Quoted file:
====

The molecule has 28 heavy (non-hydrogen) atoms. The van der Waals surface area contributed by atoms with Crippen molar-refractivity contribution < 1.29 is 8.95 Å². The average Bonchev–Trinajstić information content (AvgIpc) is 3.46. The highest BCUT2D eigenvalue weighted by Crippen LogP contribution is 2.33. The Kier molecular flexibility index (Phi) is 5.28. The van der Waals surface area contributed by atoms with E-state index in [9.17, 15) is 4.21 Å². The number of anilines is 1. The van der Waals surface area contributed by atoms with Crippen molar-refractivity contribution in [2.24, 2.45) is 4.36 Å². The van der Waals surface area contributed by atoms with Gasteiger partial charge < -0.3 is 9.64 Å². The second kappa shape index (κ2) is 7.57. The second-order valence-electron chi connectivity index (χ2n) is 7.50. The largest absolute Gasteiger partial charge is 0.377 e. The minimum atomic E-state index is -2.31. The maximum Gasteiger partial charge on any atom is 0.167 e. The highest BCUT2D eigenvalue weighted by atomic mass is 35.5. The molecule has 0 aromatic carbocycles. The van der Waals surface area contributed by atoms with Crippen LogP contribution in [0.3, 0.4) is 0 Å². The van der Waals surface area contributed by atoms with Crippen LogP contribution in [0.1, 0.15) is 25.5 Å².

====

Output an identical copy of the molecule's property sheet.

The molecule has 28 heavy (non-hydrogen) atoms. The van der Waals surface area contributed by atoms with Crippen molar-refractivity contribution < 1.29 is 8.95 Å². The average Bonchev–Trinajstić information content (AvgIpc) is 3.46. The highest BCUT2D eigenvalue weighted by Crippen LogP contribution is 2.33. The Kier molecular flexibility index (Phi) is 5.28. The van der Waals surface area contributed by atoms with E-state index in [9.17, 15) is 4.21 Å². The number of anilines is 1. The van der Waals surface area contributed by atoms with Crippen molar-refractivity contribution in [2.24, 2.45) is 4.36 Å². The van der Waals surface area contributed by atoms with Gasteiger partial charge < -0.3 is 9.64 Å². The second kappa shape index (κ2) is 7.57. The second-order valence-electron chi connectivity index (χ2n) is 7.50. The largest absolute Gasteiger partial charge is 0.377 e. The minimum atomic E-state index is -2.31. The maximum Gasteiger partial charge on any atom is 0.167 e. The highest BCUT2D eigenvalue weighted by atomic mass is 35.5. The molecule has 0 aromatic carbocycles. The van der Waals surface area contributed by atoms with Crippen LogP contribution in [0.3, 0.4) is 0 Å². The van der Waals surface area contributed by atoms with Crippen LogP contribution in [0.1, 0.15) is 25.5 Å².